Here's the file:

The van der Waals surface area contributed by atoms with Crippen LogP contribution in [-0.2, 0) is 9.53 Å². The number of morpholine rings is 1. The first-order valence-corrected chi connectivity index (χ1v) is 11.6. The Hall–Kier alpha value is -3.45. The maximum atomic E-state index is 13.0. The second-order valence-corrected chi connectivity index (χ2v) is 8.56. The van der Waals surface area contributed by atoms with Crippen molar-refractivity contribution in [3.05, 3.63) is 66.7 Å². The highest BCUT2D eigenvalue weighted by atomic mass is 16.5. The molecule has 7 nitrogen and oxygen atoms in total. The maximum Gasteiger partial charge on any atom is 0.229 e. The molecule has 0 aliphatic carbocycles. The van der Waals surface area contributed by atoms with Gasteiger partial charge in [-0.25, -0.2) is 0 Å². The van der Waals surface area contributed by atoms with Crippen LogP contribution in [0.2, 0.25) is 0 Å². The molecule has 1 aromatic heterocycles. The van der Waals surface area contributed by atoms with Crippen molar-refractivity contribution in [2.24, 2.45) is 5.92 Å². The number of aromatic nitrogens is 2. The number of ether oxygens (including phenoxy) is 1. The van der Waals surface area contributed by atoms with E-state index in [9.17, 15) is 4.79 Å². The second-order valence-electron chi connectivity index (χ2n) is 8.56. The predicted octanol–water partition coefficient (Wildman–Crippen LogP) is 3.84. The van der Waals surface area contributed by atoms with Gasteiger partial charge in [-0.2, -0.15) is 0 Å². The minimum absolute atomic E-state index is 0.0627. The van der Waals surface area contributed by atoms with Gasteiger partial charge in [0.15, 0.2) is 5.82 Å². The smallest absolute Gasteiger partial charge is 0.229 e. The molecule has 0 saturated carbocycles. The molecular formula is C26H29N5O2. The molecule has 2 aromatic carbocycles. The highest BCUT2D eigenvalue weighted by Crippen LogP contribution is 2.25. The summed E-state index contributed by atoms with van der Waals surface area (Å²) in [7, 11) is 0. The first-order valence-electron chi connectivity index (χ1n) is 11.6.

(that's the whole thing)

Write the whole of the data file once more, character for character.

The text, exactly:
The van der Waals surface area contributed by atoms with Crippen LogP contribution in [-0.2, 0) is 9.53 Å². The number of morpholine rings is 1. The first-order valence-corrected chi connectivity index (χ1v) is 11.6. The Hall–Kier alpha value is -3.45. The maximum atomic E-state index is 13.0. The second-order valence-corrected chi connectivity index (χ2v) is 8.56. The van der Waals surface area contributed by atoms with Crippen molar-refractivity contribution in [3.05, 3.63) is 66.7 Å². The highest BCUT2D eigenvalue weighted by atomic mass is 16.5. The molecule has 7 nitrogen and oxygen atoms in total. The maximum Gasteiger partial charge on any atom is 0.229 e. The molecule has 0 aliphatic carbocycles. The van der Waals surface area contributed by atoms with Gasteiger partial charge in [-0.25, -0.2) is 0 Å². The van der Waals surface area contributed by atoms with Crippen LogP contribution in [0.2, 0.25) is 0 Å². The molecule has 1 aromatic heterocycles. The van der Waals surface area contributed by atoms with Crippen molar-refractivity contribution in [2.24, 2.45) is 5.92 Å². The number of aromatic nitrogens is 2. The number of ether oxygens (including phenoxy) is 1. The van der Waals surface area contributed by atoms with E-state index in [9.17, 15) is 4.79 Å². The second-order valence-electron chi connectivity index (χ2n) is 8.56. The predicted octanol–water partition coefficient (Wildman–Crippen LogP) is 3.84. The van der Waals surface area contributed by atoms with Gasteiger partial charge in [-0.2, -0.15) is 0 Å². The minimum absolute atomic E-state index is 0.0627. The van der Waals surface area contributed by atoms with Gasteiger partial charge in [0.15, 0.2) is 5.82 Å². The smallest absolute Gasteiger partial charge is 0.229 e. The molecule has 0 saturated carbocycles. The molecular formula is C26H29N5O2. The molecule has 2 aromatic carbocycles. The highest BCUT2D eigenvalue weighted by Crippen LogP contribution is 2.25. The summed E-state index contributed by atoms with van der Waals surface area (Å²) in [7, 11) is 0. The first-order valence-electron chi connectivity index (χ1n) is 11.6.